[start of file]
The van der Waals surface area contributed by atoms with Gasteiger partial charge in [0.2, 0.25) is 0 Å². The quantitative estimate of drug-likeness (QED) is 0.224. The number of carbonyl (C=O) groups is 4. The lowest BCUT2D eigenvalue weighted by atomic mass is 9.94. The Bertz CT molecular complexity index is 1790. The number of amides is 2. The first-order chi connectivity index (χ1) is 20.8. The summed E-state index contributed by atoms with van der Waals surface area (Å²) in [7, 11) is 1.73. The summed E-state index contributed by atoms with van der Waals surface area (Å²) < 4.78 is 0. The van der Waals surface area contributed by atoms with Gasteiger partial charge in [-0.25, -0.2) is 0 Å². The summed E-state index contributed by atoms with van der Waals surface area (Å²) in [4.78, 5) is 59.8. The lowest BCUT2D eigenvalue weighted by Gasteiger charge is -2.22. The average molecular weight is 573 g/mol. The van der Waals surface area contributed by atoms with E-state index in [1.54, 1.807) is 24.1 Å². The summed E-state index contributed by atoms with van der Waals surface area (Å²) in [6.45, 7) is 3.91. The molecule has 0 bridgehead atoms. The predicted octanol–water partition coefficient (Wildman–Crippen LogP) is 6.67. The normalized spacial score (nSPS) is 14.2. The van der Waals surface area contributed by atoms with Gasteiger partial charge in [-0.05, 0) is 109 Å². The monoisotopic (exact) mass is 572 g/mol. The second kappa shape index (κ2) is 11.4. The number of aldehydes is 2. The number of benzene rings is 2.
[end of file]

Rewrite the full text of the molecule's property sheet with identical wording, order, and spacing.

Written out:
The van der Waals surface area contributed by atoms with Gasteiger partial charge in [0.2, 0.25) is 0 Å². The quantitative estimate of drug-likeness (QED) is 0.224. The number of carbonyl (C=O) groups is 4. The lowest BCUT2D eigenvalue weighted by atomic mass is 9.94. The Bertz CT molecular complexity index is 1790. The number of amides is 2. The first-order chi connectivity index (χ1) is 20.8. The summed E-state index contributed by atoms with van der Waals surface area (Å²) in [7, 11) is 1.73. The summed E-state index contributed by atoms with van der Waals surface area (Å²) < 4.78 is 0. The van der Waals surface area contributed by atoms with Gasteiger partial charge in [-0.25, -0.2) is 0 Å². The summed E-state index contributed by atoms with van der Waals surface area (Å²) in [4.78, 5) is 59.8. The lowest BCUT2D eigenvalue weighted by Gasteiger charge is -2.22. The average molecular weight is 573 g/mol. The van der Waals surface area contributed by atoms with E-state index in [1.54, 1.807) is 24.1 Å². The summed E-state index contributed by atoms with van der Waals surface area (Å²) in [6.45, 7) is 3.91. The molecule has 0 bridgehead atoms. The predicted octanol–water partition coefficient (Wildman–Crippen LogP) is 6.67. The normalized spacial score (nSPS) is 14.2. The van der Waals surface area contributed by atoms with Gasteiger partial charge in [-0.05, 0) is 109 Å². The monoisotopic (exact) mass is 572 g/mol. The second kappa shape index (κ2) is 11.4. The number of aldehydes is 2. The number of benzene rings is 2.